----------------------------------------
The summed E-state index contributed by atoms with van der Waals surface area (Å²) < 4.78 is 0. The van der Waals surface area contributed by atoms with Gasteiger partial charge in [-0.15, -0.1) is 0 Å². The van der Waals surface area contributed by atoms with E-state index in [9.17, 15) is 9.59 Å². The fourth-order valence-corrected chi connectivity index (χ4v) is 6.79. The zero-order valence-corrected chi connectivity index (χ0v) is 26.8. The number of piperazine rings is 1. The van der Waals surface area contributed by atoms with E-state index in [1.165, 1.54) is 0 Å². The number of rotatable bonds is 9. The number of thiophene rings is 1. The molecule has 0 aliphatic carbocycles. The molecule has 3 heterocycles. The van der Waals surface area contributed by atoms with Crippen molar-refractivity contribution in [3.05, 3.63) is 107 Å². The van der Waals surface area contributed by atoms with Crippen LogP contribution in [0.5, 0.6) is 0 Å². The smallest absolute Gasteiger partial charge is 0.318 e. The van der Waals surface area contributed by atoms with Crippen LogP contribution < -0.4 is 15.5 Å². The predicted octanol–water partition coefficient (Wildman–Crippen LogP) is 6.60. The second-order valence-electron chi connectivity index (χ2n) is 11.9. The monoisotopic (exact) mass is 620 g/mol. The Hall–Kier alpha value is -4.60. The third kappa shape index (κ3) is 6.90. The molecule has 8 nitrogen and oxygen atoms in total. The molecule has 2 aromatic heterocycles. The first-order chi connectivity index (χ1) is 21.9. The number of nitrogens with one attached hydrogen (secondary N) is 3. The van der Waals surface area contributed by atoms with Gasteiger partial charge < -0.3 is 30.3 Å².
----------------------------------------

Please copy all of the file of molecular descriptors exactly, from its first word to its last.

The summed E-state index contributed by atoms with van der Waals surface area (Å²) < 4.78 is 0. The van der Waals surface area contributed by atoms with Gasteiger partial charge in [-0.15, -0.1) is 0 Å². The van der Waals surface area contributed by atoms with E-state index in [9.17, 15) is 9.59 Å². The fourth-order valence-corrected chi connectivity index (χ4v) is 6.79. The zero-order valence-corrected chi connectivity index (χ0v) is 26.8. The number of piperazine rings is 1. The van der Waals surface area contributed by atoms with E-state index in [1.165, 1.54) is 0 Å². The number of rotatable bonds is 9. The number of thiophene rings is 1. The molecule has 0 aliphatic carbocycles. The molecule has 3 heterocycles. The van der Waals surface area contributed by atoms with Crippen molar-refractivity contribution in [3.05, 3.63) is 107 Å². The van der Waals surface area contributed by atoms with Crippen LogP contribution in [0.5, 0.6) is 0 Å². The smallest absolute Gasteiger partial charge is 0.318 e. The van der Waals surface area contributed by atoms with Crippen LogP contribution < -0.4 is 15.5 Å². The predicted octanol–water partition coefficient (Wildman–Crippen LogP) is 6.60. The second-order valence-electron chi connectivity index (χ2n) is 11.9. The monoisotopic (exact) mass is 620 g/mol. The Hall–Kier alpha value is -4.60. The third kappa shape index (κ3) is 6.90. The molecule has 8 nitrogen and oxygen atoms in total. The molecule has 2 aromatic heterocycles. The first-order chi connectivity index (χ1) is 21.9. The number of nitrogens with one attached hydrogen (secondary N) is 3. The van der Waals surface area contributed by atoms with Gasteiger partial charge < -0.3 is 30.3 Å².